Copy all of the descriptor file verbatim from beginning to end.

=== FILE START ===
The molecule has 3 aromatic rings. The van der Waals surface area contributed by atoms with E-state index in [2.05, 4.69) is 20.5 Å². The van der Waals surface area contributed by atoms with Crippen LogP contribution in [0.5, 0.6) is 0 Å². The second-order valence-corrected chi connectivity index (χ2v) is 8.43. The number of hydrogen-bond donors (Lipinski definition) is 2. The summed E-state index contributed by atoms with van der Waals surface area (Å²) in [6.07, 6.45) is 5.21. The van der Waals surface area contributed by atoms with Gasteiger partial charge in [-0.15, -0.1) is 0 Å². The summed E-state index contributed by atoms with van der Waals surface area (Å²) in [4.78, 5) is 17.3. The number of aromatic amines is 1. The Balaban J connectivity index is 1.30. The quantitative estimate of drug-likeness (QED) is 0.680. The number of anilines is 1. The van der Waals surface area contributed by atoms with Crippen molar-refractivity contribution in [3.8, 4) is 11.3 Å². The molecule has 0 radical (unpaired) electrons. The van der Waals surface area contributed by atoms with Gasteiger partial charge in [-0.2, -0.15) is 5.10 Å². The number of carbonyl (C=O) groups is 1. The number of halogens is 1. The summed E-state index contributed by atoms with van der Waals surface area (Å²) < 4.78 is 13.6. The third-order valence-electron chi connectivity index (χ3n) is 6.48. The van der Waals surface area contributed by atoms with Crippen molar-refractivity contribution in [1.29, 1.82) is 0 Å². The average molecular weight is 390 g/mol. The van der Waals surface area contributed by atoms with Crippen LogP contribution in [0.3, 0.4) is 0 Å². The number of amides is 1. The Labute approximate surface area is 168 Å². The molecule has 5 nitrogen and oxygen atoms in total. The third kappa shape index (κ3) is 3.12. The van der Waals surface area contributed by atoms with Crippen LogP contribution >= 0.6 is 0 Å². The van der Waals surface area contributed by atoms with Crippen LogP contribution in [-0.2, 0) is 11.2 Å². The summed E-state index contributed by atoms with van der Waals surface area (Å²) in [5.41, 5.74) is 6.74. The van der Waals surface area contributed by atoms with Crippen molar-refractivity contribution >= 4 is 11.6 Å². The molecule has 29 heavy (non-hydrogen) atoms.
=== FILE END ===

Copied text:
The molecule has 3 aromatic rings. The van der Waals surface area contributed by atoms with E-state index in [2.05, 4.69) is 20.5 Å². The van der Waals surface area contributed by atoms with Crippen LogP contribution in [0.5, 0.6) is 0 Å². The second-order valence-corrected chi connectivity index (χ2v) is 8.43. The number of hydrogen-bond donors (Lipinski definition) is 2. The summed E-state index contributed by atoms with van der Waals surface area (Å²) in [6.07, 6.45) is 5.21. The van der Waals surface area contributed by atoms with Gasteiger partial charge in [-0.15, -0.1) is 0 Å². The summed E-state index contributed by atoms with van der Waals surface area (Å²) in [4.78, 5) is 17.3. The number of aromatic amines is 1. The Balaban J connectivity index is 1.30. The quantitative estimate of drug-likeness (QED) is 0.680. The number of anilines is 1. The van der Waals surface area contributed by atoms with Crippen molar-refractivity contribution in [3.8, 4) is 11.3 Å². The molecule has 0 radical (unpaired) electrons. The van der Waals surface area contributed by atoms with Gasteiger partial charge in [-0.2, -0.15) is 5.10 Å². The number of carbonyl (C=O) groups is 1. The number of halogens is 1. The summed E-state index contributed by atoms with van der Waals surface area (Å²) < 4.78 is 13.6. The third-order valence-electron chi connectivity index (χ3n) is 6.48. The van der Waals surface area contributed by atoms with Crippen molar-refractivity contribution in [1.29, 1.82) is 0 Å². The average molecular weight is 390 g/mol. The van der Waals surface area contributed by atoms with Crippen LogP contribution in [0.3, 0.4) is 0 Å². The number of amides is 1. The Labute approximate surface area is 168 Å². The molecule has 5 nitrogen and oxygen atoms in total. The third kappa shape index (κ3) is 3.12. The van der Waals surface area contributed by atoms with Crippen LogP contribution >= 0.6 is 0 Å². The van der Waals surface area contributed by atoms with Crippen LogP contribution in [-0.2, 0) is 11.2 Å². The summed E-state index contributed by atoms with van der Waals surface area (Å²) in [5.41, 5.74) is 6.74. The van der Waals surface area contributed by atoms with Crippen molar-refractivity contribution >= 4 is 11.6 Å². The molecule has 29 heavy (non-hydrogen) atoms.